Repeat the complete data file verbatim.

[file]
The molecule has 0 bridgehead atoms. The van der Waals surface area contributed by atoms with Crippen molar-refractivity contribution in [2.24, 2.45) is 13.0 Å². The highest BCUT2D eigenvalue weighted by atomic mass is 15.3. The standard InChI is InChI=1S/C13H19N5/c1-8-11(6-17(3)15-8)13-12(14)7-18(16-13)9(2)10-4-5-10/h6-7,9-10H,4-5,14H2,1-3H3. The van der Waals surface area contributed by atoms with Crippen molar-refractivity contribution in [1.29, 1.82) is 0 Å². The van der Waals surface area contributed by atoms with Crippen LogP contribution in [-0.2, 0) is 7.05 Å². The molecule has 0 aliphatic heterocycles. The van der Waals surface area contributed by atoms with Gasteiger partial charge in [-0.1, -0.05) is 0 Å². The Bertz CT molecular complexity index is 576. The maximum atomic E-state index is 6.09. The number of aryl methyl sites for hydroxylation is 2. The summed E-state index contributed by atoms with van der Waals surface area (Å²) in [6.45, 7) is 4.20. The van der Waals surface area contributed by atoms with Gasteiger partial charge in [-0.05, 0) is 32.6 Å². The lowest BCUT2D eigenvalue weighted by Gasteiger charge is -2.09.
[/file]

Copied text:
The molecule has 0 bridgehead atoms. The van der Waals surface area contributed by atoms with Crippen molar-refractivity contribution in [2.24, 2.45) is 13.0 Å². The highest BCUT2D eigenvalue weighted by atomic mass is 15.3. The standard InChI is InChI=1S/C13H19N5/c1-8-11(6-17(3)15-8)13-12(14)7-18(16-13)9(2)10-4-5-10/h6-7,9-10H,4-5,14H2,1-3H3. The van der Waals surface area contributed by atoms with Crippen molar-refractivity contribution in [1.29, 1.82) is 0 Å². The van der Waals surface area contributed by atoms with Crippen LogP contribution in [-0.2, 0) is 7.05 Å². The molecule has 0 aliphatic heterocycles. The van der Waals surface area contributed by atoms with Gasteiger partial charge in [-0.1, -0.05) is 0 Å². The Bertz CT molecular complexity index is 576. The maximum atomic E-state index is 6.09. The number of aryl methyl sites for hydroxylation is 2. The summed E-state index contributed by atoms with van der Waals surface area (Å²) in [6.45, 7) is 4.20. The van der Waals surface area contributed by atoms with Gasteiger partial charge in [-0.05, 0) is 32.6 Å². The lowest BCUT2D eigenvalue weighted by Gasteiger charge is -2.09.